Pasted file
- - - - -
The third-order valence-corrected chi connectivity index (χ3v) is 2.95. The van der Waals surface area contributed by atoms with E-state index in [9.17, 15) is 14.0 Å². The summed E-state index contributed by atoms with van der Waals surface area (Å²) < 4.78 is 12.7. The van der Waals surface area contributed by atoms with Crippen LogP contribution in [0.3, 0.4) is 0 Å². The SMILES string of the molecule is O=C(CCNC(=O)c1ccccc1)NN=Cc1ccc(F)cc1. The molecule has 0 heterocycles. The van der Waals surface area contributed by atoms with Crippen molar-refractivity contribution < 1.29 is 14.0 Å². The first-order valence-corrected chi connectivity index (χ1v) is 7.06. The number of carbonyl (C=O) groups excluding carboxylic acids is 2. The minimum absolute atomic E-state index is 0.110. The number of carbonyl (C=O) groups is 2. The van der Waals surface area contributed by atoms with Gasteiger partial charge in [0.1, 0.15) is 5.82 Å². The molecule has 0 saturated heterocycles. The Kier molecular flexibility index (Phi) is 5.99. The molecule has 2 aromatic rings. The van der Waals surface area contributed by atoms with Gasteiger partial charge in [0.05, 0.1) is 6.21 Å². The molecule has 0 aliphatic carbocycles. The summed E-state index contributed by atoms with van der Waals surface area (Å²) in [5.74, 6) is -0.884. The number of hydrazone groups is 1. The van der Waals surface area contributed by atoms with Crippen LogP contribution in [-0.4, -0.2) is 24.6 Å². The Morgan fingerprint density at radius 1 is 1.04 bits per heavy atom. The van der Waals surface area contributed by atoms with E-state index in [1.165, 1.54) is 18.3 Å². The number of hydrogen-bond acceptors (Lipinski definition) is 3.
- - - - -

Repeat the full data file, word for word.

The third-order valence-corrected chi connectivity index (χ3v) is 2.95. The van der Waals surface area contributed by atoms with E-state index in [9.17, 15) is 14.0 Å². The summed E-state index contributed by atoms with van der Waals surface area (Å²) < 4.78 is 12.7. The van der Waals surface area contributed by atoms with Crippen LogP contribution in [0.3, 0.4) is 0 Å². The SMILES string of the molecule is O=C(CCNC(=O)c1ccccc1)NN=Cc1ccc(F)cc1. The molecule has 0 heterocycles. The van der Waals surface area contributed by atoms with Crippen molar-refractivity contribution < 1.29 is 14.0 Å². The first-order valence-corrected chi connectivity index (χ1v) is 7.06. The number of carbonyl (C=O) groups excluding carboxylic acids is 2. The minimum absolute atomic E-state index is 0.110. The number of carbonyl (C=O) groups is 2. The van der Waals surface area contributed by atoms with Gasteiger partial charge in [0.1, 0.15) is 5.82 Å². The molecule has 0 saturated heterocycles. The Kier molecular flexibility index (Phi) is 5.99. The molecule has 2 aromatic rings. The van der Waals surface area contributed by atoms with Gasteiger partial charge in [0.05, 0.1) is 6.21 Å². The molecule has 0 aliphatic carbocycles. The summed E-state index contributed by atoms with van der Waals surface area (Å²) in [5.74, 6) is -0.884. The number of hydrazone groups is 1. The van der Waals surface area contributed by atoms with Crippen LogP contribution in [-0.4, -0.2) is 24.6 Å². The Morgan fingerprint density at radius 1 is 1.04 bits per heavy atom. The van der Waals surface area contributed by atoms with E-state index in [1.165, 1.54) is 18.3 Å². The number of hydrogen-bond acceptors (Lipinski definition) is 3.